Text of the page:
Brandon Washington reminds me of Chilo Rachal, a guard from USC who left college early to enter the 2008 draft.
Coming out of college, Rachal was known as a mauling run-blocker who needed to improve his pass protection technique. He was picked early in the second round by the San Francisco 49ers based on his upside. As a rookie, he was projected to be the starter, but after a few seasons of inconsistent play, he ended up on the bench.
Rachal is currently a free agent who likely will not draw much attention because he was never able to secure a starting job.
After watching Washington tumble through drills at the NFL combine, it is clear that he is not fully developed.
Washington has a second-round grade, according to CBSSports.com. Based on his high ceiling, he deserves it. However, Washington has not mastered all phases of the game. He will not be able to secure a starting role early on and may find himself in the same scenario Rachal is in now.
Washington would have benefited from staying another year in Miami. This would have allowed him the extra time he needs to become a complete player before going up against the professionals.
Whitney Mercilus had two sacks prior to 2011. Last season, there were only two games in which he did not record a sack.
Mercilus burst onto NFL scouts' radars last season with a league-leading 16 sacks. His outstanding junior season had pre-combine mock drafts pegging him as a middle to late first-round pick.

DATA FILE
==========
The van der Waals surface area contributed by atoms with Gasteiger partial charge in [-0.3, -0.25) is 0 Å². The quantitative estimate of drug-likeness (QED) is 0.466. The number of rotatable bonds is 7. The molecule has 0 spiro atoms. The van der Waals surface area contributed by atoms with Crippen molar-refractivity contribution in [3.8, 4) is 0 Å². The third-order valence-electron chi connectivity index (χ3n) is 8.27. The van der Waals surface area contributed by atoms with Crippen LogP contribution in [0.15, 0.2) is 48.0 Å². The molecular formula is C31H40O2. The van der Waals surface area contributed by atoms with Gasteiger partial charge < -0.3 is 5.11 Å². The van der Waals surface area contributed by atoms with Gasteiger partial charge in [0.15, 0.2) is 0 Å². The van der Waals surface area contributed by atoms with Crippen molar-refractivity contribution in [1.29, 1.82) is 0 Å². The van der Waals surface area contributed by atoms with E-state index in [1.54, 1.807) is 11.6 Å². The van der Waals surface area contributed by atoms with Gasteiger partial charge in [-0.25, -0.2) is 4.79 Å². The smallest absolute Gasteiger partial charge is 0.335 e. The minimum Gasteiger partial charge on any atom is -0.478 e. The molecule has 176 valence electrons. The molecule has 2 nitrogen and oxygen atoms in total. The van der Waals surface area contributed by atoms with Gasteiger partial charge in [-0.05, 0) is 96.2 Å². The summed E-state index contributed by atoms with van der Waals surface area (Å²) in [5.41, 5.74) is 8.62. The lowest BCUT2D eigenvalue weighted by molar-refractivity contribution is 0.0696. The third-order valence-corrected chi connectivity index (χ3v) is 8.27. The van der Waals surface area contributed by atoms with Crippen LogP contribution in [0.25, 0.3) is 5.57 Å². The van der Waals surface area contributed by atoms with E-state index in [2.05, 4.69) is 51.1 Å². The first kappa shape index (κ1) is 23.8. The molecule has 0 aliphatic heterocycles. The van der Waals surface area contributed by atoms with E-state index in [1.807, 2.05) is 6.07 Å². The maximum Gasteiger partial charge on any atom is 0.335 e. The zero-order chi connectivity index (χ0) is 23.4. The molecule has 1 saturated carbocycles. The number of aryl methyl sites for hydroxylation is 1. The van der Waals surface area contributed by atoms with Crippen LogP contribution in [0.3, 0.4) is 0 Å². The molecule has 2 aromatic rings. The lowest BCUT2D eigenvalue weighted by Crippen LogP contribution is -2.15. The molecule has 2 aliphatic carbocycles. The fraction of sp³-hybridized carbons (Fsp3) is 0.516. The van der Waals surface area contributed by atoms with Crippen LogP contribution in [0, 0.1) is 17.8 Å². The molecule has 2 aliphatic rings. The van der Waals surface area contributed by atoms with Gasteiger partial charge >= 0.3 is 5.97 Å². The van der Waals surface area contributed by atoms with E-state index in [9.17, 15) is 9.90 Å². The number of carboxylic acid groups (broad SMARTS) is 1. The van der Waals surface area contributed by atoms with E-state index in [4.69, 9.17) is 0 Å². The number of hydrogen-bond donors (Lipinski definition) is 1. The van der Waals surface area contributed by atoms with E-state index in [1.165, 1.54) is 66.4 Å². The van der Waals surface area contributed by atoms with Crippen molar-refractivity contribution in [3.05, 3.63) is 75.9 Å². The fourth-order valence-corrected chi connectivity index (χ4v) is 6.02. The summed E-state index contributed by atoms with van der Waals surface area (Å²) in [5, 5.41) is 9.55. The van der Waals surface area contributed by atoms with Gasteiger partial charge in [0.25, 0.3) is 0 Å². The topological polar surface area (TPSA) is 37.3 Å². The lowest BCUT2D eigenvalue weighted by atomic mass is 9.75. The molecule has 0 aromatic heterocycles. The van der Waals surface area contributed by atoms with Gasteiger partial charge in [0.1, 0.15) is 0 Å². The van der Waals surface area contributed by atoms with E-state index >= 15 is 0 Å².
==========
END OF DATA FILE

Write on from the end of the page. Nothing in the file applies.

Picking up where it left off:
Unfortunately, he was unable to do himself any favors this weekend. Other than the 40-yard dash, Mercilus was unable to finish in the top five of any event.
While his 2011 campaign was undeniably dominant, there will be some NFL teams who fear that he will never be able to repeat such an effort. This, combined with the fact that there are other pass-rushers in the draft who have put up more consistent sack totals, will cause him to fall into the second round.
Mercilus would have increased his draft value immensely with another strong season under his belt. Instead, he will have to go up against the world's best pass-protectors to prove his legitimacy.
At 6'3" and 210 pounds, Rueben Randle has the ideal size NFL scouts look for in a receiver. He was good but never outstanding in college, but that has been blamed on LSU's inconsistent quarterback tandem.
Randle is a borderline first-rounder with more potential than proven production (Mohamed Sanu had more catches in 2011 than Randle has in his career). NFL.com had this to say about Randle: "(He) will be a 'betting on the come' prospect."